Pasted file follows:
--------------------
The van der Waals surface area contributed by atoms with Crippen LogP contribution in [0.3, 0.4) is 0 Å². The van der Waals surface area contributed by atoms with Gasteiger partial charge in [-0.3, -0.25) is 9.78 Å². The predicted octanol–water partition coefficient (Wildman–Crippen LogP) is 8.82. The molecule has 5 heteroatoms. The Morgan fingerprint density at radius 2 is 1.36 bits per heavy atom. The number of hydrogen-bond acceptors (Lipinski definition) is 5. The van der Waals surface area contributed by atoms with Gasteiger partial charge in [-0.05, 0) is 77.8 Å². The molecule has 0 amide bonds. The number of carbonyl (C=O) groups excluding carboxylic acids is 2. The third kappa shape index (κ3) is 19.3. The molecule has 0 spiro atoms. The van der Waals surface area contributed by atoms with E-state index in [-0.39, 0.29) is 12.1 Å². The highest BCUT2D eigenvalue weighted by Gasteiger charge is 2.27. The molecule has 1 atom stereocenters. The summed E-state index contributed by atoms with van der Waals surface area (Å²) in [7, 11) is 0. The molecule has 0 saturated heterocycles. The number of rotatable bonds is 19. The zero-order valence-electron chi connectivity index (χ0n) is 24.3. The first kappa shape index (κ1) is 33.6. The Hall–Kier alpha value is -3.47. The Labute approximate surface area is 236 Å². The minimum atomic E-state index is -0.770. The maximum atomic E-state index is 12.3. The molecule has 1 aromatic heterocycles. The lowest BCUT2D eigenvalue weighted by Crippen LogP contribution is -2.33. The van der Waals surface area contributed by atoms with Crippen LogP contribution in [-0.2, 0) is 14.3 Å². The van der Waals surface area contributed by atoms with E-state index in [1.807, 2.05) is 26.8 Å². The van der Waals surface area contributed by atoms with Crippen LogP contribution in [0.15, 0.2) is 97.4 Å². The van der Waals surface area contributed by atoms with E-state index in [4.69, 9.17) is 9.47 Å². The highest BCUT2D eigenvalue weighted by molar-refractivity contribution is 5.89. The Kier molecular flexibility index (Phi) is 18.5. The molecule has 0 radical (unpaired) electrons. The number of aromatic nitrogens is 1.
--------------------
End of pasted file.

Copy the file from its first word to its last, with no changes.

The van der Waals surface area contributed by atoms with Crippen LogP contribution in [0.3, 0.4) is 0 Å². The van der Waals surface area contributed by atoms with Gasteiger partial charge in [-0.3, -0.25) is 9.78 Å². The predicted octanol–water partition coefficient (Wildman–Crippen LogP) is 8.82. The molecule has 5 heteroatoms. The Morgan fingerprint density at radius 2 is 1.36 bits per heavy atom. The number of hydrogen-bond acceptors (Lipinski definition) is 5. The van der Waals surface area contributed by atoms with Gasteiger partial charge in [-0.05, 0) is 77.8 Å². The molecule has 0 amide bonds. The number of carbonyl (C=O) groups excluding carboxylic acids is 2. The third kappa shape index (κ3) is 19.3. The molecule has 0 spiro atoms. The van der Waals surface area contributed by atoms with E-state index in [-0.39, 0.29) is 12.1 Å². The highest BCUT2D eigenvalue weighted by Gasteiger charge is 2.27. The molecule has 1 atom stereocenters. The summed E-state index contributed by atoms with van der Waals surface area (Å²) in [7, 11) is 0. The molecule has 0 saturated heterocycles. The number of rotatable bonds is 19. The zero-order valence-electron chi connectivity index (χ0n) is 24.3. The first kappa shape index (κ1) is 33.6. The Hall–Kier alpha value is -3.47. The Labute approximate surface area is 236 Å². The minimum atomic E-state index is -0.770. The maximum atomic E-state index is 12.3. The molecule has 1 aromatic heterocycles. The lowest BCUT2D eigenvalue weighted by Crippen LogP contribution is -2.33. The van der Waals surface area contributed by atoms with Crippen LogP contribution in [-0.2, 0) is 14.3 Å². The van der Waals surface area contributed by atoms with E-state index in [1.807, 2.05) is 26.8 Å². The van der Waals surface area contributed by atoms with Crippen LogP contribution in [0.15, 0.2) is 97.4 Å². The van der Waals surface area contributed by atoms with E-state index in [4.69, 9.17) is 9.47 Å². The highest BCUT2D eigenvalue weighted by molar-refractivity contribution is 5.89. The Kier molecular flexibility index (Phi) is 18.5. The molecule has 0 radical (unpaired) electrons. The number of aromatic nitrogens is 1.